Foreign attitudes to civil wars provide a useful way of understanding international relations. The Syrian civil war is no exception, though what it reveals about the current state of world politics is exceptionally dire.
During the American Civil War (1861-1865), Britain and France were first tempted to side with the Confederates but were deterred by Russia. The Russian-British rivalry of post-Napoleonic Europe, and US animosity toward the former colonial power and enemy, produced a de-facto entente between America and Russia (a collusion predicted by Alexis de Tocqueville in Democracy in America). Had it not been for the risk of finding themselves at war with Russia, Britain and France would likely have fought with the Confederates. In 1861, when the American Civil War erupted, Russian Czar Alexander II emancipated the 23 million serfs of the Russian Empire. The war was about emancipation versus colonial rule. Britain and France were eager to prevent the emergence of a world order likely to undermine their power.
During the Spanish Civil War (1936-1939), the French and British democracies sided (platonically) with the Spanish republicans, while the German and Italian dictatorships actively supported the Spanish nationalists. European powers took sides along ideological lines. During the Yugoslavian Civil War (1991-2001), countries took sides along ethnic and religious lines: Muslim countries sided with the Muslim Bosnians; Russia supported its Slavic and Orthodox Serbian brethren; the Vatican (soon followed by European countries) recognized the Catholic republics of Slovenia and Croatia. In light of the contrast between the motivations of foreign attitudes to the Spanish and Yugoslavian civil wars, American political scientist Samuel Huntington claimed in 1993 that ideological conflicts were about to be replaced by “clashes of civilizations.”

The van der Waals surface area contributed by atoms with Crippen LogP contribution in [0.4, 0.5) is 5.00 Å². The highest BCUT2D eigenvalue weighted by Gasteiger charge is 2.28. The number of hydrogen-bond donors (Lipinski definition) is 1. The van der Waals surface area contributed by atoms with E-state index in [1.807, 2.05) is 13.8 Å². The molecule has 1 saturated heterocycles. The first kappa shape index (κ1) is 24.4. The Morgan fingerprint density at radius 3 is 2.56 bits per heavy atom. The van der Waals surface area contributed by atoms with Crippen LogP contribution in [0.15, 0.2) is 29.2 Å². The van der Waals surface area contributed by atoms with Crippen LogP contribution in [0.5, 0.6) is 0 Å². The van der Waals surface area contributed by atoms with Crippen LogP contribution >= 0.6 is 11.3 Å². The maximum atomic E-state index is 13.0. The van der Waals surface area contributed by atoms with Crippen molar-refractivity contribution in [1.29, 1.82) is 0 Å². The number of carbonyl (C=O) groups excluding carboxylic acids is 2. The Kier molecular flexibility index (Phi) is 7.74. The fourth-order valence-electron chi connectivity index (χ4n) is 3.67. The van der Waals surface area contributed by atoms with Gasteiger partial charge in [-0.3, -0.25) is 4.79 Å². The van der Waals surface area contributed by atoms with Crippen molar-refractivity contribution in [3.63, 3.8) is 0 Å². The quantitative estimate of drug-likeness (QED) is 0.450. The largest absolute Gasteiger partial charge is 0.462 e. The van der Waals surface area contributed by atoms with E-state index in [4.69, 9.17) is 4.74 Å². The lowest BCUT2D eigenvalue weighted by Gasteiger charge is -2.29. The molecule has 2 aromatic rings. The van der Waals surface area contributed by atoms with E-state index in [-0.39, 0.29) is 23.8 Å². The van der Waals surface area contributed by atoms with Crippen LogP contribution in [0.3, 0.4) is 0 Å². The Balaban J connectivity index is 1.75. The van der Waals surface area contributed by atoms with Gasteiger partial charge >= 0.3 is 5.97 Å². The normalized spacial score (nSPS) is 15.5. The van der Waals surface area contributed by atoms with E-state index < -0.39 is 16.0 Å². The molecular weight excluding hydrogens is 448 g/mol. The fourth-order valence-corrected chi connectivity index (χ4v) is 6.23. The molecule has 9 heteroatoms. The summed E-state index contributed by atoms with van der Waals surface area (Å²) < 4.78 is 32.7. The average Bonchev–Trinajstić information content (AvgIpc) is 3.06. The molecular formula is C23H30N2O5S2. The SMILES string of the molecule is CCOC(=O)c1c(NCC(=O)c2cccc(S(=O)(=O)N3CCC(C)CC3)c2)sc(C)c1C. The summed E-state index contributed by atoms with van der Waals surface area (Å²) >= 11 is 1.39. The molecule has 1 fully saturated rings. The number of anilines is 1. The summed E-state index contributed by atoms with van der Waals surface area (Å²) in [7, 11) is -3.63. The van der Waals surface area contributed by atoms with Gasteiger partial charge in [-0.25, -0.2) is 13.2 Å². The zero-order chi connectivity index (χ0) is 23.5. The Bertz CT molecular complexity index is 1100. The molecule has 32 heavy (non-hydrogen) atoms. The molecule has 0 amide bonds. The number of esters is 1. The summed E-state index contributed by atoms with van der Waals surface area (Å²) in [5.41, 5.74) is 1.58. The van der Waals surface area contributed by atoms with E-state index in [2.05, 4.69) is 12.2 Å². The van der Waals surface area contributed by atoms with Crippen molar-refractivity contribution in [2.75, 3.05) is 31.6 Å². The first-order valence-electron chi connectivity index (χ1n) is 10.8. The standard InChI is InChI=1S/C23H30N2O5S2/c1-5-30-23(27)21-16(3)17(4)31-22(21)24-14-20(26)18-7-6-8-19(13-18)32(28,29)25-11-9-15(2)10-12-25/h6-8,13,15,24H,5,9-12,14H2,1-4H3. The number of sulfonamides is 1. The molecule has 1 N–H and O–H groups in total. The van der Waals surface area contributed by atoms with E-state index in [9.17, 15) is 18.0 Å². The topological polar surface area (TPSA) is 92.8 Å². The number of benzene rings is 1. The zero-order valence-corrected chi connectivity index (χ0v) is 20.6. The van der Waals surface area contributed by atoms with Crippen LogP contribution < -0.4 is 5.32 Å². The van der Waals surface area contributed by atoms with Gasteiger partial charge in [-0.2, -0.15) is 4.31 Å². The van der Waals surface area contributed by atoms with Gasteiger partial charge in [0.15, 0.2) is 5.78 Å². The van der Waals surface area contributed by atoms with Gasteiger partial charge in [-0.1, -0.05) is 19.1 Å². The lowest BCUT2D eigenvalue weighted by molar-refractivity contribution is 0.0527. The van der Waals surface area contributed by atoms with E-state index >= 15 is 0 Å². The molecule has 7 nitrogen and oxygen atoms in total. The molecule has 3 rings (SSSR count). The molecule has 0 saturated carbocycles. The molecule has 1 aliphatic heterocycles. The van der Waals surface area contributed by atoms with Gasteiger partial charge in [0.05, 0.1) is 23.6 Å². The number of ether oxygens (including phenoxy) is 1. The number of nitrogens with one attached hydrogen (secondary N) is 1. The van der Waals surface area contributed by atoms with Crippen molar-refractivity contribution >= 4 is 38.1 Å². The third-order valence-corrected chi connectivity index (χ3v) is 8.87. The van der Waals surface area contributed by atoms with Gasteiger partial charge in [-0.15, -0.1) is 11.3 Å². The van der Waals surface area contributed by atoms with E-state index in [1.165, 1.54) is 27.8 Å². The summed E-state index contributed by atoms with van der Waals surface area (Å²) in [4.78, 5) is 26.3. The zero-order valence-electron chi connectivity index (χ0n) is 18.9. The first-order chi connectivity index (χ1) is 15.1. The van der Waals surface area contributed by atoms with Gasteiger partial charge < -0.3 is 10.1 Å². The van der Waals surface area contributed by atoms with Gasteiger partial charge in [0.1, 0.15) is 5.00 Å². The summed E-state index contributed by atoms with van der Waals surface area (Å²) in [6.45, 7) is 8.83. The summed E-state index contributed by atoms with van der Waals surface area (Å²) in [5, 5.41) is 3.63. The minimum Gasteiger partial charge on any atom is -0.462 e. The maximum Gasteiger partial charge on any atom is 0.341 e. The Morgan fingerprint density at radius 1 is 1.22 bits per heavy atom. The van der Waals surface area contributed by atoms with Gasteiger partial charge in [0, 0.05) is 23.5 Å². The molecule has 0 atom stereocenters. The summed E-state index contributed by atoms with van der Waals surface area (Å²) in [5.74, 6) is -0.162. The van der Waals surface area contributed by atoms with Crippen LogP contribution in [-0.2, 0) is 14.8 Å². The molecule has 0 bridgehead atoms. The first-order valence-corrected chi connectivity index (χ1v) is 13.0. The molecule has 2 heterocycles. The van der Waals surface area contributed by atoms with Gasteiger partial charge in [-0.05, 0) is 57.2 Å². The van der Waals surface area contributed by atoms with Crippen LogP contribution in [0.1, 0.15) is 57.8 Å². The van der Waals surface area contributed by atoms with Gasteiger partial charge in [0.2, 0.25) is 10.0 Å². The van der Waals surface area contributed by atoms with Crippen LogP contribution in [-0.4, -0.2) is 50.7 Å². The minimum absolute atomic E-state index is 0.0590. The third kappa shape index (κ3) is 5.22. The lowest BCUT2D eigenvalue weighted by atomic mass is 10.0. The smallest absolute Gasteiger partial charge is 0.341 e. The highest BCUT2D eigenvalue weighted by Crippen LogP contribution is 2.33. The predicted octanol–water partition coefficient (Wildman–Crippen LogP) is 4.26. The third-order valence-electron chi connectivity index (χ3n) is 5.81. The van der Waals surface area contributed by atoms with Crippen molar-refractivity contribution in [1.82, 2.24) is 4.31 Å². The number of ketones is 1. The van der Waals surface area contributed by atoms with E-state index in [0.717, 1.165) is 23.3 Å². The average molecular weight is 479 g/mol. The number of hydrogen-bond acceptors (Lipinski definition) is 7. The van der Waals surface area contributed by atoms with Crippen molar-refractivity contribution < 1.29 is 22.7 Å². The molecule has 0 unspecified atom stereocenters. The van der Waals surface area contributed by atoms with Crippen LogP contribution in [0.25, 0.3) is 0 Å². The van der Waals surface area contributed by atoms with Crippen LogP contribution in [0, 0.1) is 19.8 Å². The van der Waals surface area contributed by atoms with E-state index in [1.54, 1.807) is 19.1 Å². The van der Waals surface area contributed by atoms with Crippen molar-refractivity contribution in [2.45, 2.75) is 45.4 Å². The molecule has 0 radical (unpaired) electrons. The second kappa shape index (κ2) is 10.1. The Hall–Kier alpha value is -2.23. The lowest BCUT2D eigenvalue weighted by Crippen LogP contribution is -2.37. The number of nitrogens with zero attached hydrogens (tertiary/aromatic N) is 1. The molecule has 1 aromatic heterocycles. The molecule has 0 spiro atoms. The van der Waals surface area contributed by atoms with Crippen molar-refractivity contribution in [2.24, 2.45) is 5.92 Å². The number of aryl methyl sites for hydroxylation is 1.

In the case of the Syrian civil war (which started in 2011), we are witnessing a “clash of Islamizations,” with the Sunni Islamic State (and other rebel groups) fighting the Shia Alawite regime of Bashir Assad. Unsurprisingly, Muslim countries are taking sides along the Sunni/Shia divide, with Iran supporting Assad and with Saudi Arabia, Turkey and Qatar demanding his departure.
Not only does the Syrian war reveal a “clash of civilizations” within the Muslim world, but also the collapse of the “new world order” that was supposed to have emerged from the end of the Cold War. The fact that NATO bombed Serbia in 1999 without a Security Council resolution was telling about the balance of powers between Russia and the West: the former was helpless and the latter was unstoppable. Today, the situation is almost reverse. Russia’s military intervention is actually helping Assad, while US airstrikes have been unable (for a year) to repel the Islamic State. As for international law, foreign powers don’t even pretend to care about it: neither the United States not Russia bothered to secure a Security Council resolution before using military force in Syria.
Foreign attitudes to the Syrian civil war, in other words, reveal a new global disorder in which the Middle East is the world’s most dysfunctional, explosive, and violent region. Yet even in the chaotic Middle East, people have learned whom not to trust and whom not to fear: the United States of America. President Obama dropped his Egyptian ally Hosni Mubarak after the latter shot demonstrators, but when Iranian President Mahmoud Ahmadinejad did just that Obama said it was none of America’s business. The message? In the Middle East, the common practice of killing your subjects will only cost you your job if America is your ally. Vladimir Putin, by contrast, is far less picky. As Assad can testify, making 200,000 victims, millions of refugees, and gazing your own people will not cost you the support of Russia. It is fair to assume that our region’s autocrats took notice.
As Noah Rothman recently wrote in Commentary Magazine: “This is not the Cold War, It’s Worse.” During the Cold War, American and Russian fighters would not have bombed different targets in a same country, and Russian planes would not have violated the airspace of a NATO member (as just happened in Turkey).
If foreign attitudes to civil wars provide a useful way of understanding international relations, then the grim conclusion from the Syrian inferno is that the loss of American leadership in the Middle East is unprecedented and might be irreparable.